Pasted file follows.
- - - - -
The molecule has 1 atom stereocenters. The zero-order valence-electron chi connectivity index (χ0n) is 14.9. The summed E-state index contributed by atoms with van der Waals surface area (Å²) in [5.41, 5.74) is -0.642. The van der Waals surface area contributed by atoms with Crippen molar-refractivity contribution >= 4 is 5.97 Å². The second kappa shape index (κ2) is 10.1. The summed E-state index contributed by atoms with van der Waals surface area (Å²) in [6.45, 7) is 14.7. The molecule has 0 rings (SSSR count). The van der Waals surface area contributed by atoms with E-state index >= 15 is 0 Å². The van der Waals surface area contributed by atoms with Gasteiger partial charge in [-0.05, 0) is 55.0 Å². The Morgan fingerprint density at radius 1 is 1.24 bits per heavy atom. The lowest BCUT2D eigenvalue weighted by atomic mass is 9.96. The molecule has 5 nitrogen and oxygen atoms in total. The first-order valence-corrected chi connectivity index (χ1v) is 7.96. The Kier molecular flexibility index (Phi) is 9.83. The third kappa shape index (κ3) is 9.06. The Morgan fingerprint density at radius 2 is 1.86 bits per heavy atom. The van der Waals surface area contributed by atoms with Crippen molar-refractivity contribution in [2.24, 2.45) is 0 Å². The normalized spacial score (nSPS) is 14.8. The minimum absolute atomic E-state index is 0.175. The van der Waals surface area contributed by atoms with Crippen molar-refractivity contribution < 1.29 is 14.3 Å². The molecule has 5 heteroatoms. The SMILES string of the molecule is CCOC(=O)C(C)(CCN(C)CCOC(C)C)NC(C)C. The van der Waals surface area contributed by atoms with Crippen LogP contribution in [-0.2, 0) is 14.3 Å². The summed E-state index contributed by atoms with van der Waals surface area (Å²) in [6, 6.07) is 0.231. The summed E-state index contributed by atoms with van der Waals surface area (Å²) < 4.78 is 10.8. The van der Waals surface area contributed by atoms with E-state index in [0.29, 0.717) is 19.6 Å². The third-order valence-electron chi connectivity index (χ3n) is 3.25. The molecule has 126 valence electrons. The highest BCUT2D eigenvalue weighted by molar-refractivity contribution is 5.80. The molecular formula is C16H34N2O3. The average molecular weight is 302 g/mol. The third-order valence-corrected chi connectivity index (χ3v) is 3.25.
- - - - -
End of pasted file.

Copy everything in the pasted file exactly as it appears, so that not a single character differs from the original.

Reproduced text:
The molecule has 1 atom stereocenters. The zero-order valence-electron chi connectivity index (χ0n) is 14.9. The summed E-state index contributed by atoms with van der Waals surface area (Å²) in [5.41, 5.74) is -0.642. The van der Waals surface area contributed by atoms with Crippen molar-refractivity contribution >= 4 is 5.97 Å². The second kappa shape index (κ2) is 10.1. The summed E-state index contributed by atoms with van der Waals surface area (Å²) in [6.45, 7) is 14.7. The molecule has 0 rings (SSSR count). The van der Waals surface area contributed by atoms with E-state index >= 15 is 0 Å². The van der Waals surface area contributed by atoms with Gasteiger partial charge in [-0.05, 0) is 55.0 Å². The Morgan fingerprint density at radius 1 is 1.24 bits per heavy atom. The lowest BCUT2D eigenvalue weighted by atomic mass is 9.96. The molecule has 5 nitrogen and oxygen atoms in total. The first-order valence-corrected chi connectivity index (χ1v) is 7.96. The Kier molecular flexibility index (Phi) is 9.83. The third kappa shape index (κ3) is 9.06. The Morgan fingerprint density at radius 2 is 1.86 bits per heavy atom. The van der Waals surface area contributed by atoms with Crippen molar-refractivity contribution in [2.24, 2.45) is 0 Å². The normalized spacial score (nSPS) is 14.8. The minimum absolute atomic E-state index is 0.175. The van der Waals surface area contributed by atoms with Crippen molar-refractivity contribution < 1.29 is 14.3 Å². The molecule has 5 heteroatoms. The SMILES string of the molecule is CCOC(=O)C(C)(CCN(C)CCOC(C)C)NC(C)C. The van der Waals surface area contributed by atoms with Crippen LogP contribution in [-0.2, 0) is 14.3 Å². The summed E-state index contributed by atoms with van der Waals surface area (Å²) in [6, 6.07) is 0.231. The summed E-state index contributed by atoms with van der Waals surface area (Å²) < 4.78 is 10.8. The van der Waals surface area contributed by atoms with E-state index in [0.29, 0.717) is 19.6 Å². The third-order valence-electron chi connectivity index (χ3n) is 3.25. The molecule has 126 valence electrons. The highest BCUT2D eigenvalue weighted by molar-refractivity contribution is 5.80. The molecular formula is C16H34N2O3. The average molecular weight is 302 g/mol. The third-order valence-corrected chi connectivity index (χ3v) is 3.25.